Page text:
If borrowing and deficit spending are “the answer”, why don’t the bond markets agree?
All the unprecedented borrowing, spending and massive addition to the debt are building to a most unfortunate end:
In a fascinating dispatch Monday, Reuters reported that an interesting mix of corporate bonds have “yields” — rates of return — that have gone below that of Treasuries. (A bond’s yield corresponds to its risk: High-yield bonds are also known as “junk bonds,” while very safe bonds have very low yields.) The fact that Warren Buffett’s bonds are considered a safer bet than Tim Geithner’s should have been sobering news, especially on the morning after Democrats in Congress sent President Obama a mastodon of a new spending program with a $2 trillion price tag. As hangover headaches go, this is going to be brutal, and investors apparently have more faith in Johnson & Johnson’s ability to sell Tylenol than in Washington’s ability to pay for it. Mitchell Stapley, an analyst with Fifth Third Asset Management, told Reuters that the numbers coming out of the bond market are a “slap upside the head of the government.” The fearful question is: How much harder does Washington need to get slapped before government comes to its senses?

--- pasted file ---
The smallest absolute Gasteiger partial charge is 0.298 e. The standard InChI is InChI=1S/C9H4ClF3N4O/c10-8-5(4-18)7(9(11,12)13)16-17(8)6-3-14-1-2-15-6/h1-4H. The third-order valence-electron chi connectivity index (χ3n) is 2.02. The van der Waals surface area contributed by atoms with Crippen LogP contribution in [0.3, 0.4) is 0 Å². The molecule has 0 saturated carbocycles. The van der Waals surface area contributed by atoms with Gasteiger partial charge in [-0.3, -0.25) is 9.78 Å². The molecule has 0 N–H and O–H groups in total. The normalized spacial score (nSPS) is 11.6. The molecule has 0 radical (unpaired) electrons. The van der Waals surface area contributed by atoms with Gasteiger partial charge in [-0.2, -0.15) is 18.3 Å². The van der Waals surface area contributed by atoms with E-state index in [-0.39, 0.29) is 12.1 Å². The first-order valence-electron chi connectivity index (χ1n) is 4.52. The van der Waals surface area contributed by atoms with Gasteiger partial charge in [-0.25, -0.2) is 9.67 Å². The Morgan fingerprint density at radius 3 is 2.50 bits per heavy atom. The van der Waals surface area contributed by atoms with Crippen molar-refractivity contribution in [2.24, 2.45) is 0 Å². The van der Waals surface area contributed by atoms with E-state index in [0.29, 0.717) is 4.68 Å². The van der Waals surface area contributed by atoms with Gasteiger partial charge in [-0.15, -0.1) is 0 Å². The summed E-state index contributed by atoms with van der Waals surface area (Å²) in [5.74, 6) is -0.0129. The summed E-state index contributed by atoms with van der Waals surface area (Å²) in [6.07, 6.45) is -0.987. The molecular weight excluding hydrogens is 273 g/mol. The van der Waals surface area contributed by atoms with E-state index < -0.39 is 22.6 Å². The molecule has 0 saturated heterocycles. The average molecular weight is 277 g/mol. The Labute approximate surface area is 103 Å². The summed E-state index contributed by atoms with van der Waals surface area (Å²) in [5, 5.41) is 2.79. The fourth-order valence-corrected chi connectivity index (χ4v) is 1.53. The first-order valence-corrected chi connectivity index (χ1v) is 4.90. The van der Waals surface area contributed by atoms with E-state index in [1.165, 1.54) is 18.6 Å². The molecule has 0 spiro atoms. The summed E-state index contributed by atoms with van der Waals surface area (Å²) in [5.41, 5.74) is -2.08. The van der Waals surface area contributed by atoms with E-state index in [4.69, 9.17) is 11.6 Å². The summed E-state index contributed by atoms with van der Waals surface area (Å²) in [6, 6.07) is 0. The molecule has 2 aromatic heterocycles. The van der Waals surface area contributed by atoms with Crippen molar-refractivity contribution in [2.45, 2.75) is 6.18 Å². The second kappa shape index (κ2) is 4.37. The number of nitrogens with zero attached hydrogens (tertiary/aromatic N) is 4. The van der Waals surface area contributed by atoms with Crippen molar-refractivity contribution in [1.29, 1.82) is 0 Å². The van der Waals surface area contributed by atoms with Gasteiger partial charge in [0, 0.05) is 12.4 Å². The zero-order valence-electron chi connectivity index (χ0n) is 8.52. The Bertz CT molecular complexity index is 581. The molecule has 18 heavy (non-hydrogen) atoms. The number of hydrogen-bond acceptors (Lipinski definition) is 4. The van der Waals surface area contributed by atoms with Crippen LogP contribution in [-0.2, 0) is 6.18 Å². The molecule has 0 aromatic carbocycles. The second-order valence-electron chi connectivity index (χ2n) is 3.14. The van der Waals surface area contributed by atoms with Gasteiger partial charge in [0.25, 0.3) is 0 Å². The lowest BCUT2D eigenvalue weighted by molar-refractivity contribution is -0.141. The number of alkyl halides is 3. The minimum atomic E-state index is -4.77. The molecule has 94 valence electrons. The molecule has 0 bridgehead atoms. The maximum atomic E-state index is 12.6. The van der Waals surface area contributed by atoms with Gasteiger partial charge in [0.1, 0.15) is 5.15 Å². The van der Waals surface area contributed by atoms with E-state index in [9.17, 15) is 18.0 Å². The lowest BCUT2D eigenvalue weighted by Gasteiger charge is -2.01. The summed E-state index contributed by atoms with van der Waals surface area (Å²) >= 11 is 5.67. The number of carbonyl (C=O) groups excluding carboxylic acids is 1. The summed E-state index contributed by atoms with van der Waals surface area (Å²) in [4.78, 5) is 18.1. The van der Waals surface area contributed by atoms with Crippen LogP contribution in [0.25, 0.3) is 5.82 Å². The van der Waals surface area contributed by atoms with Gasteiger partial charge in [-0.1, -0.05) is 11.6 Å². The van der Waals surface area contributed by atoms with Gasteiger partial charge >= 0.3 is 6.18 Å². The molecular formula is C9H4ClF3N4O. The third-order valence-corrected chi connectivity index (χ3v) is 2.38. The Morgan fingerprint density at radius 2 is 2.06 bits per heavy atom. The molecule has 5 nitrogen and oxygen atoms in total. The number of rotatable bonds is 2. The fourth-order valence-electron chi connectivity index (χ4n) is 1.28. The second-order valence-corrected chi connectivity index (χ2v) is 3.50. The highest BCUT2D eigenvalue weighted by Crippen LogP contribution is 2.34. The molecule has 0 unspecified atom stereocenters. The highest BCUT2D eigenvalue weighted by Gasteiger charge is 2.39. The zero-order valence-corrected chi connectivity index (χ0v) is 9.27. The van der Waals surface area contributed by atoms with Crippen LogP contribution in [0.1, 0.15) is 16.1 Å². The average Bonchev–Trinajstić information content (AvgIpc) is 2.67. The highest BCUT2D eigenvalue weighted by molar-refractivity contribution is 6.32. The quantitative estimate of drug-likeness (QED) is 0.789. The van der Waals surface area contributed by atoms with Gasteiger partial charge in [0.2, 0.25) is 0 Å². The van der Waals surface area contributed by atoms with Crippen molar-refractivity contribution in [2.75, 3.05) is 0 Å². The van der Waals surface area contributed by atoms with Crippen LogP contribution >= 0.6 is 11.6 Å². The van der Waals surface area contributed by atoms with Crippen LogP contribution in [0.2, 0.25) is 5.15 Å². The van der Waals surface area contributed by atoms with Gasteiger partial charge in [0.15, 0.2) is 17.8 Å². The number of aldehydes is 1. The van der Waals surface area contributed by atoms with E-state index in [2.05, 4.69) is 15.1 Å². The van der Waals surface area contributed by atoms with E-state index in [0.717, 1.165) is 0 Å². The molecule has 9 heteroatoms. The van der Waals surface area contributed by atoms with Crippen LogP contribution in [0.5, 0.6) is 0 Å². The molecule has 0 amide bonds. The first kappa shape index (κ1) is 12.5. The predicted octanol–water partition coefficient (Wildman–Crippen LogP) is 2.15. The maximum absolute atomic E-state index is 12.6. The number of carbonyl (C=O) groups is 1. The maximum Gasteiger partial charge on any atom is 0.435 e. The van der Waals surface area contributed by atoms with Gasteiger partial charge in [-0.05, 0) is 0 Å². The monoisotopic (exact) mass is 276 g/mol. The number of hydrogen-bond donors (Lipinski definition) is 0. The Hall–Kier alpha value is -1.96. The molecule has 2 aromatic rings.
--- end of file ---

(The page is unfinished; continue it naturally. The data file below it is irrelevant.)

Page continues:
You have to wonder. After Tuesday’s signing of the budget busting Obamacare, it seems pretty clear “never” is the case. But it is obvious that the bond market isn’t fooled. Soon the only “junk bonds” out there are going to be government bonds if the borrowing and spending spree continues. Also at risk is the country’s bond rating. Moody, who is usually slow to move on these sorts of ratings, couldn’t be more clear in the warning it has issued to the US – yeah, that’s right, not Cuba, not Venezuela, but to the United States of America:
“Growth alone will not resolve an increasingly complicated debt equation. Preserving debt affordability at levels consistent with AAA ratings will invariably require fiscal adjustments of a magnitude that, in some cases, will test social cohesion.”
As you might imagine they’re not talking about “fiscal adjustments” which will add to the debt such as Obamacare (the statement was issued prior to its passage). The language is pretty clear, cut spending (and borrowing) drastically, dramatically, to the point that it will “test social cohesion”, and you have a chance of keeping your bond rating and surviving fiscally.
Given the 10 year Obama budget deficit forecasts averaging about a trillion dollars a year, we ought to be in AA bond rating territory fairly soon. You can figure out the fiscal stability part from there.
[ad] Empty ad slot (#1)!